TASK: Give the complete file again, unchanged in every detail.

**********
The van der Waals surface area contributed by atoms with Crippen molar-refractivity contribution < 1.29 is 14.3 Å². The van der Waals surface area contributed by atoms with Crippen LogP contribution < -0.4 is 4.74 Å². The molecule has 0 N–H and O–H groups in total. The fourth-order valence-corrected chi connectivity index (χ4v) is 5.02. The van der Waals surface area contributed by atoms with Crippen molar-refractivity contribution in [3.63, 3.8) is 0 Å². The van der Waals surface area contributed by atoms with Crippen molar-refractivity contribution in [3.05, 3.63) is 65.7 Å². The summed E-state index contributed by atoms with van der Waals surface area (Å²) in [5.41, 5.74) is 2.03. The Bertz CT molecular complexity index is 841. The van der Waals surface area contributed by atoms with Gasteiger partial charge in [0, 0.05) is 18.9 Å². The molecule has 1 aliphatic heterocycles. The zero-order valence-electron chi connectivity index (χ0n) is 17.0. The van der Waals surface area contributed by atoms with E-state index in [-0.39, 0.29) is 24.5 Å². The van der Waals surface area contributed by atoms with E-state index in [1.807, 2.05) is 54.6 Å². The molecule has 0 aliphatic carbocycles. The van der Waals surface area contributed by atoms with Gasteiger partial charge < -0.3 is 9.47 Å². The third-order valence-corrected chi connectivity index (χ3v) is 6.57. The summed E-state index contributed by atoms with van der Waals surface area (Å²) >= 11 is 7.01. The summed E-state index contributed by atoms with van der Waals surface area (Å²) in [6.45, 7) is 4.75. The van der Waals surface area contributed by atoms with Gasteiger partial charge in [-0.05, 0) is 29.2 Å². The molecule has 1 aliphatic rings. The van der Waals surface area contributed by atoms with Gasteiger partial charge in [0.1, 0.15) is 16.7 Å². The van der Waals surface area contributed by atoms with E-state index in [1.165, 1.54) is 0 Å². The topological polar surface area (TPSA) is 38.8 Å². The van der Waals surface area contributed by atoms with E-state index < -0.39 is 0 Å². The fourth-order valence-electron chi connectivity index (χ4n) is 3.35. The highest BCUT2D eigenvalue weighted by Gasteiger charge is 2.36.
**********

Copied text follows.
The van der Waals surface area contributed by atoms with Crippen molar-refractivity contribution < 1.29 is 14.3 Å². The van der Waals surface area contributed by atoms with Crippen LogP contribution < -0.4 is 4.74 Å². The molecule has 0 N–H and O–H groups in total. The fourth-order valence-corrected chi connectivity index (χ4v) is 5.02. The van der Waals surface area contributed by atoms with Crippen molar-refractivity contribution in [3.63, 3.8) is 0 Å². The van der Waals surface area contributed by atoms with Crippen molar-refractivity contribution in [3.05, 3.63) is 65.7 Å². The summed E-state index contributed by atoms with van der Waals surface area (Å²) in [5.41, 5.74) is 2.03. The Bertz CT molecular complexity index is 841. The van der Waals surface area contributed by atoms with Gasteiger partial charge in [0, 0.05) is 18.9 Å². The molecule has 1 aliphatic heterocycles. The zero-order valence-electron chi connectivity index (χ0n) is 17.0. The van der Waals surface area contributed by atoms with E-state index in [-0.39, 0.29) is 24.5 Å². The van der Waals surface area contributed by atoms with E-state index in [1.807, 2.05) is 54.6 Å². The molecule has 0 aliphatic carbocycles. The van der Waals surface area contributed by atoms with Gasteiger partial charge < -0.3 is 9.47 Å². The third-order valence-corrected chi connectivity index (χ3v) is 6.57. The summed E-state index contributed by atoms with van der Waals surface area (Å²) >= 11 is 7.01. The summed E-state index contributed by atoms with van der Waals surface area (Å²) in [6.45, 7) is 4.75. The van der Waals surface area contributed by atoms with Gasteiger partial charge in [-0.05, 0) is 29.2 Å². The molecule has 1 aliphatic rings. The van der Waals surface area contributed by atoms with Gasteiger partial charge in [0.1, 0.15) is 16.7 Å². The van der Waals surface area contributed by atoms with E-state index in [1.165, 1.54) is 0 Å². The topological polar surface area (TPSA) is 38.8 Å². The van der Waals surface area contributed by atoms with E-state index < -0.39 is 0 Å². The fourth-order valence-electron chi connectivity index (χ4n) is 3.35. The highest BCUT2D eigenvalue weighted by Gasteiger charge is 2.36.